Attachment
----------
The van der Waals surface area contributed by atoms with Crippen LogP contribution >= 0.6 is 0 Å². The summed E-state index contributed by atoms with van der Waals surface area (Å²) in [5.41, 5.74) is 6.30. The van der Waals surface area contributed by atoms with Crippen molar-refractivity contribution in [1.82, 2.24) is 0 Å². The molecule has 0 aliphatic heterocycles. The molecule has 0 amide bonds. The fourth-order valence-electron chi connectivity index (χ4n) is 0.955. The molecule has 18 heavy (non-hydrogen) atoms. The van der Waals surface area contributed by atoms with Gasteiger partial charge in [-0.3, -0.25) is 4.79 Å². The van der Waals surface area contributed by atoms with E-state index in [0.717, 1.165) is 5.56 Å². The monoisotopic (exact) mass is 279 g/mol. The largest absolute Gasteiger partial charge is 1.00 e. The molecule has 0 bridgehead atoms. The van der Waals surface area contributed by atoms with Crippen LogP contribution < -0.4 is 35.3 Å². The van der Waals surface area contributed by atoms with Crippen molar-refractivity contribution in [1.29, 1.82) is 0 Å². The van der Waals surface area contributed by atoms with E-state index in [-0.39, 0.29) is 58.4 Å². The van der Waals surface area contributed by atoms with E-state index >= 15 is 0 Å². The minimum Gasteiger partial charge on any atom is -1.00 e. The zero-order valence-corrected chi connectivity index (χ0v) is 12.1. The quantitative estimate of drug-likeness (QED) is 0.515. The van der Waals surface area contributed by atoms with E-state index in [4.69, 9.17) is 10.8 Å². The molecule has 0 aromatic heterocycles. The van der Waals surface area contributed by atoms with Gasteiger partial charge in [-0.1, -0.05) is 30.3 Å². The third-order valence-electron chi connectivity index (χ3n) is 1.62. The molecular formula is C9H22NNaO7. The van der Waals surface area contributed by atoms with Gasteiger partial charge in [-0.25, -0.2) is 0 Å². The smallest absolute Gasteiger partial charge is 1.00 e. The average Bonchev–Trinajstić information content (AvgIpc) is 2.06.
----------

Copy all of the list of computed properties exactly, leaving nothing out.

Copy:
The van der Waals surface area contributed by atoms with Crippen LogP contribution >= 0.6 is 0 Å². The summed E-state index contributed by atoms with van der Waals surface area (Å²) in [5.41, 5.74) is 6.30. The van der Waals surface area contributed by atoms with Crippen molar-refractivity contribution in [1.82, 2.24) is 0 Å². The molecule has 0 aliphatic heterocycles. The molecule has 0 amide bonds. The fourth-order valence-electron chi connectivity index (χ4n) is 0.955. The molecule has 18 heavy (non-hydrogen) atoms. The van der Waals surface area contributed by atoms with Gasteiger partial charge in [-0.3, -0.25) is 4.79 Å². The van der Waals surface area contributed by atoms with E-state index in [0.717, 1.165) is 5.56 Å². The monoisotopic (exact) mass is 279 g/mol. The largest absolute Gasteiger partial charge is 1.00 e. The molecule has 0 bridgehead atoms. The van der Waals surface area contributed by atoms with Crippen LogP contribution < -0.4 is 35.3 Å². The van der Waals surface area contributed by atoms with Crippen molar-refractivity contribution in [1.29, 1.82) is 0 Å². The van der Waals surface area contributed by atoms with E-state index in [-0.39, 0.29) is 58.4 Å². The van der Waals surface area contributed by atoms with E-state index >= 15 is 0 Å². The minimum Gasteiger partial charge on any atom is -1.00 e. The zero-order valence-corrected chi connectivity index (χ0v) is 12.1. The quantitative estimate of drug-likeness (QED) is 0.515. The van der Waals surface area contributed by atoms with E-state index in [4.69, 9.17) is 10.8 Å². The molecule has 0 aromatic heterocycles. The van der Waals surface area contributed by atoms with Gasteiger partial charge in [-0.1, -0.05) is 30.3 Å². The third-order valence-electron chi connectivity index (χ3n) is 1.62. The molecular formula is C9H22NNaO7. The van der Waals surface area contributed by atoms with Gasteiger partial charge in [-0.25, -0.2) is 0 Å². The smallest absolute Gasteiger partial charge is 1.00 e. The average Bonchev–Trinajstić information content (AvgIpc) is 2.06.